New York magazine writer John Heilemann deconstructed McCain’s ad showing Obama sinking his 3-pointer with the troops and suggested the goal was to “foster an unconscious simile: Obama as a blinged-up, camera-hungry, NBA shooting guard, Allen Iverson with a Harvard Law degree.”
Yeah, it is complicated, particularly when Iverson – The Answer – becomes part of the question. Pull out your pocket map of the U.S. and you can see just how complicated.
If you’re white and live, say, in Montana, where there aren’t many black people, race doesn’t seem to be much of an issue at all when voting. But in West Virginia, where there also aren’t many black people, 20 percent of Democrats told exit pollsters that race was pivotal.
In Mississippi, which is one-third black, white Democrats voted 90 percent for Hillary Clinton. In Virginia, which in 1989 elected the country’s first black governor since Reconstruction in Doug Wilder, Obama won a majority of the white Democratic vote.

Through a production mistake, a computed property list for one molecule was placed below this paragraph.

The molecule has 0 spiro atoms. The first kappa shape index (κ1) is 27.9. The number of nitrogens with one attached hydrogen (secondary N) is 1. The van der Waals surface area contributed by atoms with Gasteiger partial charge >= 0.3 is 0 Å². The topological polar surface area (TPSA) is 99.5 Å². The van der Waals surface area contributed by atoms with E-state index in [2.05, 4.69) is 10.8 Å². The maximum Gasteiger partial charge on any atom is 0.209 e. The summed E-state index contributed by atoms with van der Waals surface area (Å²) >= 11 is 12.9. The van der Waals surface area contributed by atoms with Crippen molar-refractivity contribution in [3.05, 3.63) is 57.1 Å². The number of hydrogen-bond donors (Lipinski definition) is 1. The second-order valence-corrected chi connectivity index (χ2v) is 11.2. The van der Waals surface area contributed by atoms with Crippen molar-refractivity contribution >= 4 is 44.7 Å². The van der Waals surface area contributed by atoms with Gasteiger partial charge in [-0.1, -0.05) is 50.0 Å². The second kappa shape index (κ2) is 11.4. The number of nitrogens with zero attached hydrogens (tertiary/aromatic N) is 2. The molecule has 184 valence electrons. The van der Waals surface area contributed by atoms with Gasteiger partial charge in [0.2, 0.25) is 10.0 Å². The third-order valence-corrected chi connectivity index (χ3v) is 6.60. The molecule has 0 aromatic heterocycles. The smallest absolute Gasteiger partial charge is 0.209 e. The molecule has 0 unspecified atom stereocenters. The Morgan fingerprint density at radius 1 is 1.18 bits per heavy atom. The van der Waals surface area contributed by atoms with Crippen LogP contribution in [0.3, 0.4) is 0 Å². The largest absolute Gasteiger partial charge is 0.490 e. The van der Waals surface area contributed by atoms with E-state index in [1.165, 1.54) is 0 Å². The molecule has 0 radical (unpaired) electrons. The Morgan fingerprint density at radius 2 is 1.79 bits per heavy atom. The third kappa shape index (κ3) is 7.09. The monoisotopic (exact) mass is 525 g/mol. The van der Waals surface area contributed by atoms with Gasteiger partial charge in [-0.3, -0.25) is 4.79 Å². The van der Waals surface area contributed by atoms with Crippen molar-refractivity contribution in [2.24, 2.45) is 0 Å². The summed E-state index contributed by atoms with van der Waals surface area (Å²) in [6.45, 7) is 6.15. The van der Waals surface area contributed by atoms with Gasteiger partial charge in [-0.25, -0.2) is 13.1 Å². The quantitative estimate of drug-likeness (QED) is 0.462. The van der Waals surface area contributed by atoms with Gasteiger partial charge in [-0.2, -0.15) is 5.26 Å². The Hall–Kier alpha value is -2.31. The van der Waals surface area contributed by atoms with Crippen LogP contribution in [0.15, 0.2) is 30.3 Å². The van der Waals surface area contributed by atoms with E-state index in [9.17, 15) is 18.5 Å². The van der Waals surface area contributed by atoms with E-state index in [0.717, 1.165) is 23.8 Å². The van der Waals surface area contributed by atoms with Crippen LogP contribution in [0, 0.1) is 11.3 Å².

In California and Texas, Hispanics were heavily pro-Clinton and talk began of Obama facing a black-Hispanic divide. And yet polls now show Hispanics supporting Obama 2-to-1, for which – you don’t have to ask why – Obama can probably thank Tom Tancredo.
There are no easy answers when it comes to race and politics. And if you think you’ve figured this out, check the recent polling showing Obama trailing McCain by around 10 points among white voters. That seems significant, but maybe not in the way you’d guess. Kerry lost the white vote by 17 points and Gore lost it by 12. Obama would seem to be actually doing better among white voters.